1. Inviting young architects (or whoever seems valuable) as regular contributors is a good idea; as a matter of fact, the current issue now is whether the site should go beyond that. You will be interested to know that a point system is now being considered, in which anyone with more than certain points (gained by the persons’s activity on the site) can have his or her own egg, a status symbol of a contributor. That is to say, the site will be reborn as a more open forum than it is now.

    2. The scarcity of English materials on Korean architecture (considered by many as ‘on the verge of being discovered’ in the global architectural scene) was indeed one of the driving forces in creating this site. We have a long way to go; but first of all, the site will serve its most basic purpose if anyone interested in Korean architecture visits and then finds someone to talk to. We will start from there.

  4. admin says:

    jlee-hartford (2011.08.15)
    Dear Everyone on KA,

    I am thrilled to find this website active and that future plans are being drafted. (This domain name was owned by Timothy Ciccone for a while, wasn’t it?) I truly appreciate the “live” current dialogues on Korean architecture.

    I first came to appreciate Korean architecture almost 12 years ago when I was on Fulbright research to compare traditional and modern homes of South Korea. That’s when I first met Mr. Hwang, Doo-Jin. (Please send him my regards; I was able to see his lecture at Korean Foundation on internet – what great body of work. Congrats!)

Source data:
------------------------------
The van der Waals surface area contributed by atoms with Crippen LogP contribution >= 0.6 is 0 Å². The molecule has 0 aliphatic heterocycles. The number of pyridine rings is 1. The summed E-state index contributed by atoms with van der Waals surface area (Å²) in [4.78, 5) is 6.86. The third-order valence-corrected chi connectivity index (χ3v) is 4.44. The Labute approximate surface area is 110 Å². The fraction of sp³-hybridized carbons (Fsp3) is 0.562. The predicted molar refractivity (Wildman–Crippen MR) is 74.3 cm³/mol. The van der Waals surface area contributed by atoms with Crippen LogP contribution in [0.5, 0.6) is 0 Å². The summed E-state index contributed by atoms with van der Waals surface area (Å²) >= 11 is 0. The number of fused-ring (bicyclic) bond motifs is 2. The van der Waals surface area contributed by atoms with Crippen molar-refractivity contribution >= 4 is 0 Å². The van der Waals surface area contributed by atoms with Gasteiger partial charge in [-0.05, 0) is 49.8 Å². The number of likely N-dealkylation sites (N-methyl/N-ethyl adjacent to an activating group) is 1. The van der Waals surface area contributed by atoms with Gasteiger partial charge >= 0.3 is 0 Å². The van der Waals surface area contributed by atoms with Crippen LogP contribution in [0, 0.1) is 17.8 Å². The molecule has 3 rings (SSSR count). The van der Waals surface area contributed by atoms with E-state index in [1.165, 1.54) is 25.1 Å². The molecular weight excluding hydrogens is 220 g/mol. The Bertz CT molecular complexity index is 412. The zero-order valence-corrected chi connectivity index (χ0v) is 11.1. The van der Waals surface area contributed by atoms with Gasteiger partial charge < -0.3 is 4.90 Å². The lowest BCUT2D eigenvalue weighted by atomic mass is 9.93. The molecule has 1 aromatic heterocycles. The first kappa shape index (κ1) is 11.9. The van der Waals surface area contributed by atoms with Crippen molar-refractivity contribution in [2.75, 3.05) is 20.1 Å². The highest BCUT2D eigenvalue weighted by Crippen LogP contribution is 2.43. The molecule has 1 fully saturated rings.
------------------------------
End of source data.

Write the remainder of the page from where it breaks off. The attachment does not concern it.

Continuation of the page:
I had a few discouraging moments when I first pitched a book on Korean Architecture to a several publishers here in United States. Not too many were interested in the subject. I took a break from the book by establishing my own practice and taking on motherhood. Now, I’m ready to tackle the “mission” once again!

    I’m currently working on a website called “” which will be a simple collection of key important buildings, monumnets, landscapes, etc. that will illustrate the evolution of Korea’s built enviroment from past to present. I’m hoping to have a soft lauch of sample pages by end of this year and apply for grants to provide a more complete website by end of 2012.

    I will keep you posted of my efforts. If I can contribute to your endeavor in any way, I would be grateful and honored. In the mean time, I look forward to reading your articles. What a treat!


    Juhee Lee-Hartford, RA, NCARB, LEED AP

  5. alleyrun says:

    eastrock (2011.08.17)
    Dear Juhee;

    Good to see you again. The lecture at the KS in 2009 really goes a long way! I visited your website and was impressed with the design, both of the site itself and the contents.

    I don’t know who owned the site before; all I know is that it was a certain American. As one of ‘the contributors’ of the site, I am pleased to tell you that the site is being restructured now to become a more open forum for anyone with interests in Korean architecture. Hope to see you often here. I will also visit your site as well, once it is operational. Good luck.

    Doojin Hwang